Owsley County Response to Covid-19

Cale Turner, Judge-Executive of Owsley County

Owsley County, along with the rest of the world, is going through an unprecedented public health crisis with the novel coronavirus (COVID-19). Owsley County ranks as one of the unhealthiest counties in Kentucky with high numbers of the risk factors: diabetes, obesity, cancer, older population, COPD, asthma and so on. We have been facing growing numbers, frustration with social distancing and concerns about children missing out on in school learning and sports events.  We, all, want nothing more than to return to our normal daily lives. At the same time we are seeing more and more family members, friends, and loved ones who are becoming infected. 

There seems to be a lot of misinformation circulating about this pandemic that causes many questions, concerns, and confusion.  We hear that it is just like the flu and nothing to worry about. Health statistics compiled by the CDC tell us a different story. We know from CDC data that from late January to early October 2020, our nation had more than 299,000 more deaths that the average in past years. We hear that it only kills the elderly. Yet, according to the CDC, the largest percentage increases of excess deaths this year were among Hispanic and adults aged 25-44. So far, Owsley has only one reported COVID-19 related death. Let’s keep it that way, although one is too many. Owsley County is a small county and our families and friends are so intertwined that any death impacts us all.  Even one is too many.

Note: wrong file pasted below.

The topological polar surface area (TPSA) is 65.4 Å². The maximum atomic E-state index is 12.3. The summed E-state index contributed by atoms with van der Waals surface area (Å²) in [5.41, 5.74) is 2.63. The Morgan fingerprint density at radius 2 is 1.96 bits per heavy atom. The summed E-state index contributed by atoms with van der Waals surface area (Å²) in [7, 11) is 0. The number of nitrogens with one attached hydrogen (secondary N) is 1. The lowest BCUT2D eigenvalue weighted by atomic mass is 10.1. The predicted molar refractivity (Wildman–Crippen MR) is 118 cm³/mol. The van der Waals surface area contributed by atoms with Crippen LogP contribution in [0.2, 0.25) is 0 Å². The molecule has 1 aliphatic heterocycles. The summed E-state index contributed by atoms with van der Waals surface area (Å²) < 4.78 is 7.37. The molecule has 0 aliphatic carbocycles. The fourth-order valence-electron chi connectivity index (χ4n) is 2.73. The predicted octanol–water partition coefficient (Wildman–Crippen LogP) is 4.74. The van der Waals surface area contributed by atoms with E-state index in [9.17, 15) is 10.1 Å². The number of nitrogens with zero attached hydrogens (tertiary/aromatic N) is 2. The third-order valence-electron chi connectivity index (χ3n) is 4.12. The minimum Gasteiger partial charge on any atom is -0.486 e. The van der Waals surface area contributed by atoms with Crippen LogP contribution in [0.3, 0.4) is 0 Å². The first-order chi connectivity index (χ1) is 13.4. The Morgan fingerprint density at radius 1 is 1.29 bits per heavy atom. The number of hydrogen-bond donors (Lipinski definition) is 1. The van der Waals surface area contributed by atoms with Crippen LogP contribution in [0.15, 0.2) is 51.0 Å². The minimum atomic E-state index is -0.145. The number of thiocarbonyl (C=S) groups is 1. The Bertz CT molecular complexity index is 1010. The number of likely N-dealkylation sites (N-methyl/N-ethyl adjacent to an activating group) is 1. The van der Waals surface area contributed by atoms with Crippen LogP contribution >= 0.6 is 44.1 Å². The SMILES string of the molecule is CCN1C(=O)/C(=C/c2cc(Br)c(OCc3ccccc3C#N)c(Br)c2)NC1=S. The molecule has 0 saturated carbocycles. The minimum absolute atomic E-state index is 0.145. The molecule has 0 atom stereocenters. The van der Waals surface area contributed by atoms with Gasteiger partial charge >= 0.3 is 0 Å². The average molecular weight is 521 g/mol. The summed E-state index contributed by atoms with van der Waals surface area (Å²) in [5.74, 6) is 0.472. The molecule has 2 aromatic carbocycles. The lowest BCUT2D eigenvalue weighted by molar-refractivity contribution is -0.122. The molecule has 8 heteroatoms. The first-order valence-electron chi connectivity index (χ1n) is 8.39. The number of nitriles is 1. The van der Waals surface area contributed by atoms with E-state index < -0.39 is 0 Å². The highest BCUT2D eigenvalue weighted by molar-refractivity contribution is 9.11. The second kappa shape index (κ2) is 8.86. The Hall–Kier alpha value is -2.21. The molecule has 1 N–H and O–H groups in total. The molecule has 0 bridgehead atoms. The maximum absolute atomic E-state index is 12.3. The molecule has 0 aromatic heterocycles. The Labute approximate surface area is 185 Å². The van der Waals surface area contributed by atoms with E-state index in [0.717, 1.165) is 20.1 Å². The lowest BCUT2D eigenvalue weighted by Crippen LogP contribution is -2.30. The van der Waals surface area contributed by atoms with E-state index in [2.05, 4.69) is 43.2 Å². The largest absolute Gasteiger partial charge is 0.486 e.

Scientists have told us that the best way to protect ourselves and others is to continue to practice everyday prevention. 

  • Wash your hands often, 

  • Avoid close contact, 

  • Wear a mask, 

  • Cover coughs and sneezes, and 

  • Clean and disinfect frequently touched surfaces often.

 

These are all fairly simple things to do. Perhaps, the hardest is the social distancing but it is a small price to pay if it protects the life of a grandparent, parent, friend, neighbor or just anyone. 

Remember too, that our small businesses suffer when we break the rules. They can be fined if the Health Department comes in and finds violations. Respect them enough to mask up and maintain the social distance (6 feet apart) guidelines. Some have said that if we, as a nation, followed the guidelines for two weeks then we could get past this. Owsley Countians, let’s serve as an example of the best caring community around.

 

Remember the life you save may be yourself or your loved one!

Cale Turner,

Judge Executive

 

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